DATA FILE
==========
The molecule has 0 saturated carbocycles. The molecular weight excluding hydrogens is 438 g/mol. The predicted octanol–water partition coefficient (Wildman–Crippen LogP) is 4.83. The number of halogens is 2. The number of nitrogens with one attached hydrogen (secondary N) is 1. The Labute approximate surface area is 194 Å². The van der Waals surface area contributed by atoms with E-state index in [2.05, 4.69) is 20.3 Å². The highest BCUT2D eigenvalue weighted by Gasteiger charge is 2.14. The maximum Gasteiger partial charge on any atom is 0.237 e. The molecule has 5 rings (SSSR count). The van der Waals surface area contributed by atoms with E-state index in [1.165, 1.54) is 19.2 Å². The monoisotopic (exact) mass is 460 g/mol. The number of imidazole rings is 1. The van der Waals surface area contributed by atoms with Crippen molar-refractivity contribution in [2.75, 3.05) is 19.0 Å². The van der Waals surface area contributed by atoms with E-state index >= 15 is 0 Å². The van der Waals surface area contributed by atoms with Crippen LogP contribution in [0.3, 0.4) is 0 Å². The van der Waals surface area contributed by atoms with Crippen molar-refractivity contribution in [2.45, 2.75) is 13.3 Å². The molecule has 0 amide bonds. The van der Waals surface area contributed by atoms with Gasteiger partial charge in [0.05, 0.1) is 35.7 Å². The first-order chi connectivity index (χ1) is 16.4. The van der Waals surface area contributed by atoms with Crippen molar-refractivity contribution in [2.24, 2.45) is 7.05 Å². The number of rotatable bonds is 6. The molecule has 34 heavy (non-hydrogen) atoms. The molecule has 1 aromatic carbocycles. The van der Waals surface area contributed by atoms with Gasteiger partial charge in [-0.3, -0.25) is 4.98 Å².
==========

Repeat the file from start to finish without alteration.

The molecule has 0 saturated carbocycles. The molecular weight excluding hydrogens is 438 g/mol. The predicted octanol–water partition coefficient (Wildman–Crippen LogP) is 4.83. The number of halogens is 2. The number of nitrogens with one attached hydrogen (secondary N) is 1. The Labute approximate surface area is 194 Å². The van der Waals surface area contributed by atoms with E-state index in [2.05, 4.69) is 20.3 Å². The highest BCUT2D eigenvalue weighted by Gasteiger charge is 2.14. The maximum Gasteiger partial charge on any atom is 0.237 e. The molecule has 5 rings (SSSR count). The van der Waals surface area contributed by atoms with E-state index in [1.165, 1.54) is 19.2 Å². The monoisotopic (exact) mass is 460 g/mol. The number of imidazole rings is 1. The van der Waals surface area contributed by atoms with Crippen molar-refractivity contribution in [2.75, 3.05) is 19.0 Å². The van der Waals surface area contributed by atoms with E-state index >= 15 is 0 Å². The van der Waals surface area contributed by atoms with Crippen LogP contribution in [0.3, 0.4) is 0 Å². The van der Waals surface area contributed by atoms with Crippen molar-refractivity contribution in [2.45, 2.75) is 13.3 Å². The molecule has 0 amide bonds. The van der Waals surface area contributed by atoms with Gasteiger partial charge in [0.05, 0.1) is 35.7 Å². The first-order chi connectivity index (χ1) is 16.4. The van der Waals surface area contributed by atoms with Crippen molar-refractivity contribution in [2.24, 2.45) is 7.05 Å². The number of rotatable bonds is 6. The molecule has 34 heavy (non-hydrogen) atoms. The molecule has 1 aromatic carbocycles. The van der Waals surface area contributed by atoms with Gasteiger partial charge in [-0.3, -0.25) is 4.98 Å².